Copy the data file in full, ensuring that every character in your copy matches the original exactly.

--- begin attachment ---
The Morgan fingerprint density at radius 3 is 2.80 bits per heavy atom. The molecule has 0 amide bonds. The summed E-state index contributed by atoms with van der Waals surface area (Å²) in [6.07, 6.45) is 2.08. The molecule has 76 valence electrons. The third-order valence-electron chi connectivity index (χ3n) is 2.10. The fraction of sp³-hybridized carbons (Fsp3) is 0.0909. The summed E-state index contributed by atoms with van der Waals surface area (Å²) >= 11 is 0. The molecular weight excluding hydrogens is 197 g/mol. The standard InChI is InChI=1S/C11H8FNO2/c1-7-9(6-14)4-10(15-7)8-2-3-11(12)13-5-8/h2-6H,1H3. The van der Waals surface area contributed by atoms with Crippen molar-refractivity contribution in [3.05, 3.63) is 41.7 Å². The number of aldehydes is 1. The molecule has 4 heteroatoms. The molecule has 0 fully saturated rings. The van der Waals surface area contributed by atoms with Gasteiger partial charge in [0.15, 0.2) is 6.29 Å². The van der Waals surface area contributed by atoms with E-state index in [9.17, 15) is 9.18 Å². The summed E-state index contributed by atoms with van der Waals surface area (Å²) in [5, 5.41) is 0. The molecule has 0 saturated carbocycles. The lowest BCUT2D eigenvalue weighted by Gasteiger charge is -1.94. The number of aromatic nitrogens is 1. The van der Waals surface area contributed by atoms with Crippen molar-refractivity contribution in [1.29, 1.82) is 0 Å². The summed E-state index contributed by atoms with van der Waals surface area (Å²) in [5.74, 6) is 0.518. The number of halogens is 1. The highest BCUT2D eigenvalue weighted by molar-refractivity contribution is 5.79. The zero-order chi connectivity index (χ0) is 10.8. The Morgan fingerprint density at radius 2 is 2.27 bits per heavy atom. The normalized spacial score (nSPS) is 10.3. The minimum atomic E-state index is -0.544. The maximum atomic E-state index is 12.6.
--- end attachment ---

The Morgan fingerprint density at radius 3 is 2.80 bits per heavy atom. The molecule has 0 amide bonds. The summed E-state index contributed by atoms with van der Waals surface area (Å²) in [6.07, 6.45) is 2.08. The molecule has 76 valence electrons. The third-order valence-electron chi connectivity index (χ3n) is 2.10. The fraction of sp³-hybridized carbons (Fsp3) is 0.0909. The summed E-state index contributed by atoms with van der Waals surface area (Å²) >= 11 is 0. The molecular weight excluding hydrogens is 197 g/mol. The standard InChI is InChI=1S/C11H8FNO2/c1-7-9(6-14)4-10(15-7)8-2-3-11(12)13-5-8/h2-6H,1H3. The van der Waals surface area contributed by atoms with Crippen molar-refractivity contribution in [3.05, 3.63) is 41.7 Å². The number of aldehydes is 1. The molecule has 4 heteroatoms. The molecule has 0 fully saturated rings. The van der Waals surface area contributed by atoms with Gasteiger partial charge in [0.15, 0.2) is 6.29 Å². The van der Waals surface area contributed by atoms with E-state index in [9.17, 15) is 9.18 Å². The summed E-state index contributed by atoms with van der Waals surface area (Å²) in [5, 5.41) is 0. The molecule has 0 saturated carbocycles. The lowest BCUT2D eigenvalue weighted by Gasteiger charge is -1.94. The number of aromatic nitrogens is 1. The van der Waals surface area contributed by atoms with Crippen molar-refractivity contribution in [1.29, 1.82) is 0 Å². The summed E-state index contributed by atoms with van der Waals surface area (Å²) in [5.74, 6) is 0.518. The number of halogens is 1. The highest BCUT2D eigenvalue weighted by molar-refractivity contribution is 5.79. The zero-order chi connectivity index (χ0) is 10.8. The Morgan fingerprint density at radius 2 is 2.27 bits per heavy atom. The normalized spacial score (nSPS) is 10.3. The minimum atomic E-state index is -0.544. The maximum atomic E-state index is 12.6.